I am seated in front of a coal fire in a cottage on Lough Arrow, deep in the Western Ireland countryside. Yeats country.
My dear friend Tess Gallagher has been coming to this area since the 1960s, originally to visit a woman she met named Dymphna Gray. About 20 years ago Tess was introduced to Dymphna’s older brother, Josie. Both widowed, they took quite a fancy to each other and eventually fell in love. The cottage on the lake belongs to Dymphna. Josie lives up the road in Ballindoon, and Tess now owns a little place nearby where she spends a few months every year.
It’s quiet here – profoundly so. It’s easy to sleep the morning away. If Aaron hadn’t been arriving on the train from Dublin today, we might have slept till noon.
I had a vivid dream last night in which both my parents died in a car crash. I then found out that my mother was not dead after all; instead, she had been languishing in a nursing home. I was devastated to realize I had been neglecting her all this time and searched for what felt like an eternity before I found her.
The dream stayed with me all day and I thought about it as I drove the narrow roads to the train station in Boyle to pick up Aaron. I was also thinking that it was a good day to give away €50.
We got to the tiny train station and I immediately noticed a woman with a big green knapsack standing on the platform to Dublin. I went over to say hello. “Looks heavy,” I said, nodding my head toward her pack. “Oh, I’m used to it,” she answered. “What part of the States are you from?” Turns out she has a cousin in Oregon.
The woman said she was heading back to Dublin: “Unfortunately.” I asked what she meant. “I grew up in Dublin, and I can’t stand the noise of the city. I just despise it.” She comes out to the country to get away from the bustle. “Even an hour out here, you know, it just refreshes you,” she said. I agreed.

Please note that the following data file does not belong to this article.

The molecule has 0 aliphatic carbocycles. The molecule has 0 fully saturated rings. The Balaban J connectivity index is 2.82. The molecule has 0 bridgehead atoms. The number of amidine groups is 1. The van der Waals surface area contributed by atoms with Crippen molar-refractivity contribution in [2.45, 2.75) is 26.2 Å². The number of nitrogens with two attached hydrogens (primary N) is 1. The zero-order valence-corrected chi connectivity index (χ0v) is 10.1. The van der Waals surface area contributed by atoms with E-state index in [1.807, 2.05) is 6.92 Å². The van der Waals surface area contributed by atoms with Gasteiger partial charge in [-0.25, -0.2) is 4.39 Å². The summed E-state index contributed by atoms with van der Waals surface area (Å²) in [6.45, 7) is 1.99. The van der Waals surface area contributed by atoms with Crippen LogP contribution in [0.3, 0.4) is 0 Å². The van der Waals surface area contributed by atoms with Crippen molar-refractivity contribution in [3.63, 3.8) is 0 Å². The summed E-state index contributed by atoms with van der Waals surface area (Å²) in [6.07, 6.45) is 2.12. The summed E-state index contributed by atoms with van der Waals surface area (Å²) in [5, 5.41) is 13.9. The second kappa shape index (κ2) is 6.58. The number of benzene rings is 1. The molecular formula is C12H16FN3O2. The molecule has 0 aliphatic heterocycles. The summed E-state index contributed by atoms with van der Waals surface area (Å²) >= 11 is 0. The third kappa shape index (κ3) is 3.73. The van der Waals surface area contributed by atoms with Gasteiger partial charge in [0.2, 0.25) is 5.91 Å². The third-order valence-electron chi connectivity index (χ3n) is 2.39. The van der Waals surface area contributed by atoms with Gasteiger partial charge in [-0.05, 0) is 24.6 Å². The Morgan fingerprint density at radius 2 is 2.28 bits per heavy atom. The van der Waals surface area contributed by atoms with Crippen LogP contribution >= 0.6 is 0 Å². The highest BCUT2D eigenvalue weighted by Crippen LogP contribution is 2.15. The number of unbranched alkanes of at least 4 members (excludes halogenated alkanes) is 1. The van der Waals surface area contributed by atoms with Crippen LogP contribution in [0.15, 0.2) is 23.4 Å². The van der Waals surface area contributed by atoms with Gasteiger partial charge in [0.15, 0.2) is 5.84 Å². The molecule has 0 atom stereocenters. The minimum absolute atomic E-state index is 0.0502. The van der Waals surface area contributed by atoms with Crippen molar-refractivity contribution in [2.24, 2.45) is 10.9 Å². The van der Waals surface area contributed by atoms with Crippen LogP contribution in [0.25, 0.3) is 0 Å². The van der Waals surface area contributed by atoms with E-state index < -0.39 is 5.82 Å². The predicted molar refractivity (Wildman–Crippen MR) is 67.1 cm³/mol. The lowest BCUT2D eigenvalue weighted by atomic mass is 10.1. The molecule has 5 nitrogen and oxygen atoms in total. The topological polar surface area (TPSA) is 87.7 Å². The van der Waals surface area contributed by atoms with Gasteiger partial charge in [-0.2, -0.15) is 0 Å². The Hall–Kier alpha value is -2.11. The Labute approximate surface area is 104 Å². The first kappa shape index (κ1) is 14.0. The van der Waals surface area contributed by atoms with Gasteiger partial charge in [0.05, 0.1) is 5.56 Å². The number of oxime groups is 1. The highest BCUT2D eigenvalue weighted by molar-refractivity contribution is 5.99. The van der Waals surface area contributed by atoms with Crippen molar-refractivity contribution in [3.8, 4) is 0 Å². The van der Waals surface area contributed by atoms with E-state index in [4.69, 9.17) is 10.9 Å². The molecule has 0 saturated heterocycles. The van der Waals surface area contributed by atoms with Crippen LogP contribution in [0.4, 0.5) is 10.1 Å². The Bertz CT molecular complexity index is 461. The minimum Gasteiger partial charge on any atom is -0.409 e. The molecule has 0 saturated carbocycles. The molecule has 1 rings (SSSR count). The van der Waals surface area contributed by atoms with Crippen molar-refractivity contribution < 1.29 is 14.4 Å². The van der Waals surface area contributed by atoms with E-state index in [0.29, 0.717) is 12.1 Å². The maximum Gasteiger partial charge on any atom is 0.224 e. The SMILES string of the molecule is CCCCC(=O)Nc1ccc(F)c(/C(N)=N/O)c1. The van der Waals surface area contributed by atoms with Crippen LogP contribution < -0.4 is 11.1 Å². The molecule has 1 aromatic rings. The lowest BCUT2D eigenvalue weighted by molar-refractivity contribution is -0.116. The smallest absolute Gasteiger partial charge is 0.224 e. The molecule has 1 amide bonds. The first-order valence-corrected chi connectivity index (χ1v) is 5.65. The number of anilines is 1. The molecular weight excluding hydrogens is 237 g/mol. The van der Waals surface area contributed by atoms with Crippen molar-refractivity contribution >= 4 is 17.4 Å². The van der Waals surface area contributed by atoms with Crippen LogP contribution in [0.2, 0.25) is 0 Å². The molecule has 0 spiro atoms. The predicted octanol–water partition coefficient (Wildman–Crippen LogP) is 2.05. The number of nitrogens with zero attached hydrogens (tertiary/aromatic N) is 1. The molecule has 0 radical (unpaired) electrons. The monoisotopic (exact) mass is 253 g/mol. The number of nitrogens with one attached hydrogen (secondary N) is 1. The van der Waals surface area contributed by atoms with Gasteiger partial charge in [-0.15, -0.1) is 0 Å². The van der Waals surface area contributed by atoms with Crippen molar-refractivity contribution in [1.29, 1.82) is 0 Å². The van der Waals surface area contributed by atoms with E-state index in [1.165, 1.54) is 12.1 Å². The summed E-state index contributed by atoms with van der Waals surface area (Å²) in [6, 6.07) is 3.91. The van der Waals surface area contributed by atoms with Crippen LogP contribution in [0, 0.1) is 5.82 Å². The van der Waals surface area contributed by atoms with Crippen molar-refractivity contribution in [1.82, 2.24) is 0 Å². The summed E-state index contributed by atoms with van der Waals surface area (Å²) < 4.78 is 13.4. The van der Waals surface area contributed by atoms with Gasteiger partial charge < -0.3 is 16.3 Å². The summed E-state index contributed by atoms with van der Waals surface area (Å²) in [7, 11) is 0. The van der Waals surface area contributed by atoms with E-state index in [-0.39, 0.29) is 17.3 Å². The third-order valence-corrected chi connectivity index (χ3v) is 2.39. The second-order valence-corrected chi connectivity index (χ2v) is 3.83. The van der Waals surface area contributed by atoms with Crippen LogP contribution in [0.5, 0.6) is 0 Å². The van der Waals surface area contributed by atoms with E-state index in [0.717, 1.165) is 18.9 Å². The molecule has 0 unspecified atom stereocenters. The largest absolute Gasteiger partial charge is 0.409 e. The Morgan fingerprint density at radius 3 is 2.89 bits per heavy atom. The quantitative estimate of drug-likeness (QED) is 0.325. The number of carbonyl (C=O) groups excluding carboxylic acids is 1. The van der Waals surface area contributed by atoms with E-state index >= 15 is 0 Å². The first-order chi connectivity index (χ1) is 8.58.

She told me her name was Erin and that she works in a nursing home for people with dementia. “I love it, I really do. But you have to take a break, step back a bit every so often. It can be very tiring.” Her gaze was steady and kind; her Irish eyes a clear gray-blue.
Last night’s dream still shimmering, I found comfort in the thought of this woman at her work. I told her I had something I wanted to give her, and then a little about my mother. I was acutely aware of the surroundings, my accent, my polar fleece and my tennis shoes.
When I handed Erin the €50 bill she paused for a beat and then leaned toward me with a serious expression. “Oh, I can’t accept this. It’s too much!” I told her it was hers to do with as she pleased.
“I know what I’ll do,” she said with a nod. “I’ll use it to buy some beautiful flowers for the residents. They love pretty things, especially plants and flowers. Lots of them used to garden when they were younger. “
“You can do something nice for yourself, too,” I suggested. But she already had a plan. “I’ll pick the flowers up during the week; they’ll be so pleased! People sometimes think the elderly don’t have an appreciation for beauty and it’s just not true. Oh, they’ll just love this. Thank you!”
Aaron arrived and we walked down the platform toward the car. As we passed Erin, she smiled shyly and I gave a little wave.
Was my 50 Euros too much? Hardly.
Erin and her plan? Now, that’s too much.
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